All posts tagged: Politics

Parallel 38/Part I

This is part one of three in a series I wrote while watching the Inter-Korea Summit broadcast on JTBC. Parallel 38/Part I It is only natural for me to be split Two ways It started when foreigners split the country of my mother and my father Two ways Took a yardstick and swung it across Arbitrary lines of their own science And called it Peace Order Necessary Told us we were free To run around in our little divided up cage Asked us to play nice and to obey In return we would get Democracy Freedom Reparations For what they did to us, raping our souls and pitting us against one another Threw money and milk and honey our way Put their feet up Told us This is freedom You have newspapers You have shipyards the size of mountains You have free elections and banks and delegations in The Hague Leaving out the part where they Split up mother and daughter, brother and sister, grandfather and grandson Dug up trenches along the heart of our …

The legacy of Kim Bo-mi, South Korea’s first openly lesbian student president

  Interview with Kim Bomi, 26 December 2015 Video from HuffPost Korea This is a follow-up post to my previous post on Kim Bo-mi’s election at Seoul National University (November 2015). Kim, the first openly lesbian student president at Seoul National University and in the country, discusses her coming out prior to launching campaign activities as both a symbol of resistance towards the “Don’t Ask, Don’t Tell” atmosphere in South Korean society as well as to be true to herself. Her primary concern before making the decision to come out to the public was on how her family would be impacted by her decision, since everyone, not just her friends and family, would be able to know that she was lesbian. But in the end, Kim decided that it was worth taking the risk. She hoped that her example would encourage those who wanted to be true to themselves, while acknowledging that those who chose to keep their private lives private should have the right to do so – and it seems that she has …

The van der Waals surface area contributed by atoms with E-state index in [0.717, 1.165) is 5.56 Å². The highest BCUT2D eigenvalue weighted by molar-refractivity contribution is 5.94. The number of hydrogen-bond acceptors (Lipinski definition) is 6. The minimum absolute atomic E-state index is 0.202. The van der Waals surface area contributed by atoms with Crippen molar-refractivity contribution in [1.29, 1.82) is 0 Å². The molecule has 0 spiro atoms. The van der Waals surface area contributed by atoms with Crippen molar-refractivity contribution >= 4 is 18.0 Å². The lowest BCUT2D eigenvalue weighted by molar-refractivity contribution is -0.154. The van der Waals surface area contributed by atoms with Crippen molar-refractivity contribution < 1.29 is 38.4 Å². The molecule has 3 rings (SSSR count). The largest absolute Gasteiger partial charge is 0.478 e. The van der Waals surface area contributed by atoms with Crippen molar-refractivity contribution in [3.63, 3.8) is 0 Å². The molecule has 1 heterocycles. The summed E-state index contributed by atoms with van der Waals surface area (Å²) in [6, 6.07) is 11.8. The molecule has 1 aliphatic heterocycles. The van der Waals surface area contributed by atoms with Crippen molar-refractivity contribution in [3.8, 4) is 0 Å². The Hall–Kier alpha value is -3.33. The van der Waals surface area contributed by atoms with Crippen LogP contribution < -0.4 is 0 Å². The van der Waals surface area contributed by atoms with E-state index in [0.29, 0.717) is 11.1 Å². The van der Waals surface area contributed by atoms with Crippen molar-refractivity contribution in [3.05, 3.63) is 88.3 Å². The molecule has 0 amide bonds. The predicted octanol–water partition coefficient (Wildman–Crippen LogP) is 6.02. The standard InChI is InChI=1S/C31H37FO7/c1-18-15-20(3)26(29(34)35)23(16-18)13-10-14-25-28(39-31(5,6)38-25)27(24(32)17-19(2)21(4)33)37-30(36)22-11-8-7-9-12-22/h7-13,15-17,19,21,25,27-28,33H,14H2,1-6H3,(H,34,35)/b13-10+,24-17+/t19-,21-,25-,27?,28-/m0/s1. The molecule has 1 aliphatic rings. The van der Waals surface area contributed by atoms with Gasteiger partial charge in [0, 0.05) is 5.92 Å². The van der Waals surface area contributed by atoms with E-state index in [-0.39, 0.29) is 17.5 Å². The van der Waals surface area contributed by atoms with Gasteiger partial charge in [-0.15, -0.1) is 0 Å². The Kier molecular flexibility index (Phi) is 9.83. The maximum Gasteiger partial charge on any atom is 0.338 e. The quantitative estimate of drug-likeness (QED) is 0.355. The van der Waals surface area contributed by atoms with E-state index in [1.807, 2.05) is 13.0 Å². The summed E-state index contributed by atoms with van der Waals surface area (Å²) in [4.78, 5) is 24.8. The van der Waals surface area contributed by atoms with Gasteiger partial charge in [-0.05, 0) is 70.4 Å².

What We Call “Tin Attitude” In Korea

A tin pot boils up but also cools down in a second, making it ideal for cooking and eating at a fast pace. It’s also very cheap compared to other metal alloy products. Koreans employ the term “naembi geunseong” (냄비근성) to criticise the hot-headedness and emotionality of their own people. We get emotional and all egged up about something, but as soon as it loses its novelty we forget all about it. We lose our sense of logic and rationality, and resort to ad hominem attacks. When serious crimes are reported, people take the issue (too) personally, and yell “This is wrong! Who is responsible?!” which quickly amounts to “Down with the mayor! / President! / chairperson / head of ministry in charge!” “This country is so backward, my god, we should all be ashamed to call ourselves a developed nation!” and “Korea is a bad country!”. This attitude is displayed by the people, the media, the politicians. We all boil up, and then all cool down. Then we forget. On April 16th, a ferry carrying more …